The majority of Chinese netizens simply could not understand why people’s voices were suppressed in a manner. Here is a typical question raised on Weibo:

我不懂上海那个视频为什么要被删掉 我看到身边的上海人每天抢菜在家办公 在这种恶劣的大环境中生存 听到这些声音我觉得很悲伤 这个视频我个人觉得没有任何敏感内容或者煽动情绪的嫌疑 只是让人看到了真实的上海 不再是每天热搜上挂着的数字 如果这样的视频都要全网封杀的话 我只能归结于心虚 

I don’t understand why they had to delete the Shanghai video. I have bore witness to what had happened to my friends in Shanghai – they had to struggle for food everyday. When listening to these voices that reflect the adverse living conditions, I just feel sad. I don’t see any sensitive content nor incitement in them. They reflect the real Shanghai, not just in terms of numbers. If such a video has to be wiped out completely from the Chinese network, the motivation can only be a covering up of guilt.

But a few pro-government commentators jumped in and labeled the video a “Colour revolution” aimed at changing the Chinese regime. Pro-Beijing Taiwanese singer Huang An, for example, wrote on Weibo:

昨天微信朋友圈都刷屏了,都是为了某段视频被和谐看不到。

什么视频这么抢手?我看了,六分多钟的视频都在讲上海疫情,我看了两分钟吧,立刻心生警觉:靠,这套路太熟悉了,颜色革命呀!

剪辑一堆人的抱怨声,视频制作者没露面、也不解说,这是最危险的做法,刻意带风向、表面上好像很客观,骨子里就是假正义、真分化。

Yesterday, friend circles on WeChat are sharing the same item because a video was censored. 
What kind of video had gone so viral? I watched it. Over six minutes of video on the pandemic outbreak in Shanghai. After watching for two minutes, I was alert: WTF, this is such a familiar form — it’s Color Revolution!

A compilation of whining. The producer did not show up and did not explain. This is the most dangerous presentation with an intention to channel [the opinion]. It looks objective but full of a fake sense of justice that intends to divide. 

But very few buy the conspiracy theory this time. Instead, many rebuked and mocked the political label:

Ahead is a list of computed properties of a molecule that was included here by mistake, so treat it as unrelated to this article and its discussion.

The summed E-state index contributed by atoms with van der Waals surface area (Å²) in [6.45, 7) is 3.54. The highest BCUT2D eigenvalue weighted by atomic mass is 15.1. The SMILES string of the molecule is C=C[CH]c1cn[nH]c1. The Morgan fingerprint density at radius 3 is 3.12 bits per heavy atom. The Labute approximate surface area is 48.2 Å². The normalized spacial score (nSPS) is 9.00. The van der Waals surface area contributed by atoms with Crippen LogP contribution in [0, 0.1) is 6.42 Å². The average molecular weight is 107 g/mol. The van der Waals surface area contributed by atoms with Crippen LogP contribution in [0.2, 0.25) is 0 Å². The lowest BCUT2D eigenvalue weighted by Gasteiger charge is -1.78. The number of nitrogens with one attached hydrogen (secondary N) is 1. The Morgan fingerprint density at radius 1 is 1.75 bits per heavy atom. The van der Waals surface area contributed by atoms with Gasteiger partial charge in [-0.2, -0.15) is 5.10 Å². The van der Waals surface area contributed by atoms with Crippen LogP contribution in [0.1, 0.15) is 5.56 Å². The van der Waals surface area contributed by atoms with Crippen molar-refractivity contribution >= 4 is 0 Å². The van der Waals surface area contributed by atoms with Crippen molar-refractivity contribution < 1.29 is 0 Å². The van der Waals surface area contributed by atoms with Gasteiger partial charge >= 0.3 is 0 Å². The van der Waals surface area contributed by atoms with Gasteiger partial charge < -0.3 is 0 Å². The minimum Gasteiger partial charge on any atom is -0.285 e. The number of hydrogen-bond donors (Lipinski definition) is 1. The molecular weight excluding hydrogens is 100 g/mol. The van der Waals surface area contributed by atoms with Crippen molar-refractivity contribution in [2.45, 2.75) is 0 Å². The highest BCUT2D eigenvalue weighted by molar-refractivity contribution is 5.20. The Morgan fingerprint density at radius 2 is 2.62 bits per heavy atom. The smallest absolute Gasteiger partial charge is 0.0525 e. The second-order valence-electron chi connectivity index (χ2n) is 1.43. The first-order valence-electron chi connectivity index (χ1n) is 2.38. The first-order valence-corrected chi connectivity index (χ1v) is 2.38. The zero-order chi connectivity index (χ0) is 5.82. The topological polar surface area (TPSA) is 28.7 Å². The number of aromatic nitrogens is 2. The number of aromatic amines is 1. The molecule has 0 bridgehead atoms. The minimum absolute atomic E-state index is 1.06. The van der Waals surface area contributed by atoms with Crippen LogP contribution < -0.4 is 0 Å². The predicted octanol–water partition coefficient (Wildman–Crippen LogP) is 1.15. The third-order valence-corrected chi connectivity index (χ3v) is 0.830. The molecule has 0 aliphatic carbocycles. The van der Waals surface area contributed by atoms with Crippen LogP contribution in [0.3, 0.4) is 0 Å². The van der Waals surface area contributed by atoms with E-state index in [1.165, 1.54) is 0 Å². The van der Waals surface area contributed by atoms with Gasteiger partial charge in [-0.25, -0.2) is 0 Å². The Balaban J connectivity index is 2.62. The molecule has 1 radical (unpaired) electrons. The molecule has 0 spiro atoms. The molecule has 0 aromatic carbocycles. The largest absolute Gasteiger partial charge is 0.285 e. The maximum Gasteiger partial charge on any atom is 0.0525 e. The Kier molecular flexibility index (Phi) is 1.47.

这都能扯颜色革命,外部势力,那人民应该怎么表达自己的声音呢?视频内容一不反动,二不虚构,现在已经2022年了,不是一删了之能骗就骗的年代,自信点吧。

How could this be linked to the Color Revolution and foreign forces? If that’s the case, how could people express themselves? There is nothing reactionary about the video, no fabricated element at all. We are in 2022, censorship and lies won’t work. Where’s [our country’s] confidence?

In response to the incident, Hu Xijin, a leading commentator from state-owned Global Times, took a less politically charged position to ease the tension:

封控久了,上海人有一些怨气,需要有释放的渠道。全国其他地方的人们也有焦虑,同样需要释放出来。…

网络管理者删帖,不意味着各地政府不重视意见。恰恰相反,在中国互联网上表达意见,比在西方国家抱怨管用得多。中国的实情经常是这样的:一边删帖,政府一边关注帖子的内容和传递的情绪,改进的努力会随之而来。西方的情况则是,表达不满往往可以随便说,但基本没人听,说了也白说。

Some Shanghainese are resentful as they were locked up for quite a lengthy period of time. They need channels to express their grievances. In other parts of the country, people have the same anxiety and they also need to release their feelings. …

Internet administrators delete content, but it does not mean that the government does not respect people’s opinions. On the contrary, expressing opinions on the Chinese Internet is much more useful than in Western countries. In China, very often the governments would pay attention to the content and the sentiment of the posts that they delete. Then they would follow up and improve accordingly. While in the West, people are free to express their discontent. But no one would listen to them. It is useless.

The most popular response to Hu’s comment is:

让人说话,天塌不下来

Let people speak, the heavens won’t collapse